Fiona Whelan Prine: Love & Live Define Manager/Activist’s Mission


Long before Fiona Whelan arrived in America, she was shaping an intersection of music, consciousness and care. The founder of the Hello in There Foundation, president of John Prine’s Oh Boy Records and National Council on the Arts member was running U2’s seminal Windmill Lane when iconoclastic producer “Cowboy” Jack Clement suggested Prine visit the studio during a trip to Dublin.

Like-minded, their compassion towards basic humanity saw their transatlantic romance become an inspiring coalition. Whelan Prine was a force. When Al Bunetta, the multiple Grammy-winner’s manager, died suddenly, she stepped into management and label roles. Harnessing their desire to make the world a better place, the Prines created events that raised over $3 million for Thistle Farms, dedicated to helping women escape, recover and heal from trafficking, prostitution, addiction and poverty.

When the Americana legend died from COVID, Whelan Prine doubled down – especially in the live space – to use music to build community, raise funds and resources via the Hello In There Foundation established in 2021. Grief for the dark-haired woman was fuel. Taking inspiration from the fly-away All The Best Fest, she and her team created last fall’s six-day You Got Gold celebration in Nashville , Oh Boy Goes To Europe and Oh Boy Road Show, as well as seeing son Tommy emerging as a singer/songwriter.

POLLSTAR: Being on his own label, live was always critical for John and Oh Boy. You’ve continued that thinking.
FIONA PRINE: After we took over the label, the first thing was the All The Best Fest in the Dominican Republic with Sixthman. Because Oh Boy is independent and very much about the artists, those live events – especially with other artists – were a two-for-one. Being singer/songwriter-focused, we were in it for the long haul for all the artists. Everything amplified everything else; as an independent label, we’re small and can’t make the noise of the majors, but we can put the spotlight on these songwriter/artists.

John always had admirers, even if he didn’t use them to amplify himself.
The germ was set with that first Broken Hearts & Dirty Windows compilation. Version two was last year, and it dovetails on the events we’ve been doing. It wasn’t about money-making, but putting a spotlight on the artists and the label.

People don’t realize how hard truly being independent is.
We carry all our own overhead, all the staff and physical expenses. Then we hire in the support services. That’s all on us, but between Jody (Whelan), Eileen Tilson, Collin Fidler and Sophie Baldwin, we do it. We couldn’t do what we do without the Americana and alt-country communities. With the agents, promoters, venues, as well as the managers and artists, we’re in this together.

You Got Gold hit the Ryman, Country Music Hall of Fame, Brooklyn Bowl, City Winery, Grimeys, the Seigenthaler Pedestrian Bridge, Parnassus Books, and so much more! Oh Boy Goes To Europe took Kelsey Waldron, Arlo McKinley and Emily Scott Robinson to Hamburg, Amsterdam, Manchester, multiple nights in London, Glasgow and Dublin.
Coming out of COVID, our artists especially rely on the road. That’s how they make their living, selling T-shirts and touring. We wanted to give them the chance to do something that’s too expensive to do on their own. To watch these artists, who’d never really worked together before – who can all write a song, but come at life from very different places, come together the way they did?! You could see where the audience was. It was a mix of Oh Boy fans, John Prine fans, the family and our connection to Ireland, plus all these young people who came for the great music. You Got Gold was created as a vehicle for (John’s) fans to come together with their grief. Not long after George Floyd was murdered, I’d never felt so alone; to not have that kind soul to lean on, I really missed that amazing human being who gave a damn about people. His family and friends knew his kindness, so this seemed a way of collecting the grief and turning it into help for others.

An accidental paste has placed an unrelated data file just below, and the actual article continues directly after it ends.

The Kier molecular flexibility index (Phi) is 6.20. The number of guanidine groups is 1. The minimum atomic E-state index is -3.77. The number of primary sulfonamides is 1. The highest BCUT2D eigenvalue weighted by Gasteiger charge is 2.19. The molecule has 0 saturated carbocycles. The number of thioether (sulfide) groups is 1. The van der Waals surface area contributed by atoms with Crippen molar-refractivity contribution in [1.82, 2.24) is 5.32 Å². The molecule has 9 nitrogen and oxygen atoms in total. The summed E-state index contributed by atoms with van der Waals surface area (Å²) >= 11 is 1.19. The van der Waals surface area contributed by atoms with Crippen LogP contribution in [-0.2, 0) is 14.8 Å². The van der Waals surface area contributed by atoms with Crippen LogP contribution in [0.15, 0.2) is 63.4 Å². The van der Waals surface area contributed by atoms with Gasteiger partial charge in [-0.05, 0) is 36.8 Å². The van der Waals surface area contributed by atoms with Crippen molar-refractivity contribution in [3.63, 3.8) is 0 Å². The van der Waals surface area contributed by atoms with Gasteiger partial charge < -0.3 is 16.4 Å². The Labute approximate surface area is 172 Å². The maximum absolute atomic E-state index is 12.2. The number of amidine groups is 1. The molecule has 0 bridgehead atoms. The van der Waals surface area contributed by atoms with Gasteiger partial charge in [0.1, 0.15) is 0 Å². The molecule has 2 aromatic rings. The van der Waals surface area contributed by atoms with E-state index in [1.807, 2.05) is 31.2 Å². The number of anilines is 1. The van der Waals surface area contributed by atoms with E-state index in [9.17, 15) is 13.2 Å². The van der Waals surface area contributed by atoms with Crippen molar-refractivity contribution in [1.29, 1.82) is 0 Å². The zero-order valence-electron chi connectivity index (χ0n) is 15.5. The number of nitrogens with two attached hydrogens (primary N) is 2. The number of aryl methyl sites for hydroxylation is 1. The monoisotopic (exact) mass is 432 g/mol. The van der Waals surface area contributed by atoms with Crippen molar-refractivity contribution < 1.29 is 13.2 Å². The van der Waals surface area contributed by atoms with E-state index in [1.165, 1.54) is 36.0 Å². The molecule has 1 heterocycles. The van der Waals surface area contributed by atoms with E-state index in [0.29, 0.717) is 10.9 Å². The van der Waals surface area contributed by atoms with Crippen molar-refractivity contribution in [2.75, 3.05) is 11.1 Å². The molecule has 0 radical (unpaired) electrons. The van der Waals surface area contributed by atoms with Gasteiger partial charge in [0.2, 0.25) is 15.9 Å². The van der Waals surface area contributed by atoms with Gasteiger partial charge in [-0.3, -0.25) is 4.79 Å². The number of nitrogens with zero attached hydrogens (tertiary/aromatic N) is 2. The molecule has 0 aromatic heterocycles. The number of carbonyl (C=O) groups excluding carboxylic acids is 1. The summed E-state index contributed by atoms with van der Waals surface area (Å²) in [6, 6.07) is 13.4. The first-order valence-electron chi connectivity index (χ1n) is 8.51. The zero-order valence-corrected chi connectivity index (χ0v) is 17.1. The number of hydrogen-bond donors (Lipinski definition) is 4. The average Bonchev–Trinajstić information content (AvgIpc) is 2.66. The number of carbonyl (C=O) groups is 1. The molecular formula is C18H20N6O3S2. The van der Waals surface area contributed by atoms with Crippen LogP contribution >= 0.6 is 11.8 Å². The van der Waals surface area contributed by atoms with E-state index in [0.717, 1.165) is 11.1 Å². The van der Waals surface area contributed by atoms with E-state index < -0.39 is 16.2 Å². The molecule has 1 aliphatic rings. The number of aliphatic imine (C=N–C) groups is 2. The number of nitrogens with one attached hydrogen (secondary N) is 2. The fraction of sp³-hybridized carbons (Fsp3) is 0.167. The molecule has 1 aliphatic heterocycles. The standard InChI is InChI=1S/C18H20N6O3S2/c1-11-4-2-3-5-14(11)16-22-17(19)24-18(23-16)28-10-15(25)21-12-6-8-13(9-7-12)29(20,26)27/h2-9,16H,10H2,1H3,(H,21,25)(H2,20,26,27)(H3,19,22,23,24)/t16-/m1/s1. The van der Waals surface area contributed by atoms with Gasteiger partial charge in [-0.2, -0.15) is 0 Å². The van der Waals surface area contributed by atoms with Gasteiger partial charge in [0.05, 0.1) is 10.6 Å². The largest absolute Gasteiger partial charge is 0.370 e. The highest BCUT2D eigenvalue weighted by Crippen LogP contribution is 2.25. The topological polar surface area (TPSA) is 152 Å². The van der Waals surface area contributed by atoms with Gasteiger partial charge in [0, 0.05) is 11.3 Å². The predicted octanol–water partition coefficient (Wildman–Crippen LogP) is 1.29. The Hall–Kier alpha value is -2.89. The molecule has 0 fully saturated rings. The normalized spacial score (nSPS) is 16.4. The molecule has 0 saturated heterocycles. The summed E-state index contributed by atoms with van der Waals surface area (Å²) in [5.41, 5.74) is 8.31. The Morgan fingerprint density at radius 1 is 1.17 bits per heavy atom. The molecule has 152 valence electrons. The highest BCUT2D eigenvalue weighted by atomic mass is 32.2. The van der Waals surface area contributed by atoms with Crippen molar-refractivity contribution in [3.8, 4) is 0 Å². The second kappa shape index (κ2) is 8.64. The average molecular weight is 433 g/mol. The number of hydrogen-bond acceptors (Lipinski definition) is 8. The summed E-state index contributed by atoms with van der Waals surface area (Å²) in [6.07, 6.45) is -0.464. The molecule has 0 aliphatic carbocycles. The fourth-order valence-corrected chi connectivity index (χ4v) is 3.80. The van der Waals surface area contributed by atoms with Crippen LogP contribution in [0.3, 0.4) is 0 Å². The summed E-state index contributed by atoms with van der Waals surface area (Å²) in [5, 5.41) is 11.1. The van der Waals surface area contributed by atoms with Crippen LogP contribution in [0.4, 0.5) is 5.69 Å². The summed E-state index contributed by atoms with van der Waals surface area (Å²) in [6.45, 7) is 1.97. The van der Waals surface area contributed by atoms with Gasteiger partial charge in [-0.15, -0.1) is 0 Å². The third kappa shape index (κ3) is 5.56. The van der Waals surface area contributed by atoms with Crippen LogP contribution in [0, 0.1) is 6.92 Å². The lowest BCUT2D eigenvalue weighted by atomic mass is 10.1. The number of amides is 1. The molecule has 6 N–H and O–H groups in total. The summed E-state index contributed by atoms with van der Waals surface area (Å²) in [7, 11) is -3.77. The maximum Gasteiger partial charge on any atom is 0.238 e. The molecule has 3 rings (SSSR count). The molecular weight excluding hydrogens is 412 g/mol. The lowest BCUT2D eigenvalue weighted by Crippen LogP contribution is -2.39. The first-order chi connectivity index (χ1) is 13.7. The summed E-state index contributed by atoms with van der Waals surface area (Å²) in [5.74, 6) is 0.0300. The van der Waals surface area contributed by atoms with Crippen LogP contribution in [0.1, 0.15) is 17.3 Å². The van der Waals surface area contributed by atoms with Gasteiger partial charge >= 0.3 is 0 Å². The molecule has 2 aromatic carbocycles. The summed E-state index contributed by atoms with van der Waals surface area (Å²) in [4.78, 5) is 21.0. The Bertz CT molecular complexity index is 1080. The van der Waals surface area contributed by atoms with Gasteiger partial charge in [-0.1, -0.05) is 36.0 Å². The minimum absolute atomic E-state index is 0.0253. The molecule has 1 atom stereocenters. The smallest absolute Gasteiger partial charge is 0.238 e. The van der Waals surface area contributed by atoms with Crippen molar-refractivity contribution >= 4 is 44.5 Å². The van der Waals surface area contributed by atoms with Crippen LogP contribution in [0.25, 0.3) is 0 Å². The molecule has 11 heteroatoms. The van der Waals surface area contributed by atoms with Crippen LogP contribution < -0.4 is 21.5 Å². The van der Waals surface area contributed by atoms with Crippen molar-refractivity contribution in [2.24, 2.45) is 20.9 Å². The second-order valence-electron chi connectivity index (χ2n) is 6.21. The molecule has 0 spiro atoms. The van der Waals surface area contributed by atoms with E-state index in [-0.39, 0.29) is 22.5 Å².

Six days!
What made this unique: it was founded as a direct reaction to losing John… The biggest net (of anything we’ve done) was You Got Gold, because it went straight to the foundation! We believe in paying people for their time and their art, but we recognize you have to keep up the fundraising, because the need never stops. We wanted something recurring, because of uncertainty and inflation.

And there’s Tommy.
We always knew he had guitar skills, because there were guitars all over the house. But it’s kind of surreal: put him in the car, and he drove himself everywhere for a year. That live piece is so pivotal – for financial independence, but also to figure out what he wanted. It’s been very organic. … he’s gone out and proved himself in his own way.

He’s a good writer.
One of the biggest accolades was when CBS in their pre-Grammy show asked Luke Combs, “What are you listening to?” He said, “Tommy Prine wrote the most beautiful song about when his father died …”

That must just …
I think about the early ’70s when John was starting out. He’d tell me it was hell: He got ulcers, was drinking too much beer, his first marriage ended… and Tommy’s out there, Florida, the West Coast, selling his own merch. He just sold out the second night of a four-week residency at the Basement, very organic; the DSPs, Spotify, Amazon were all there. This record, coming this spring, is very reflective of his journey through his 20s, and that includes losing his father. Since I managed John towards the end of his career, seeing a younger Prine at the beginning of his career is full circle. I get a little wistful.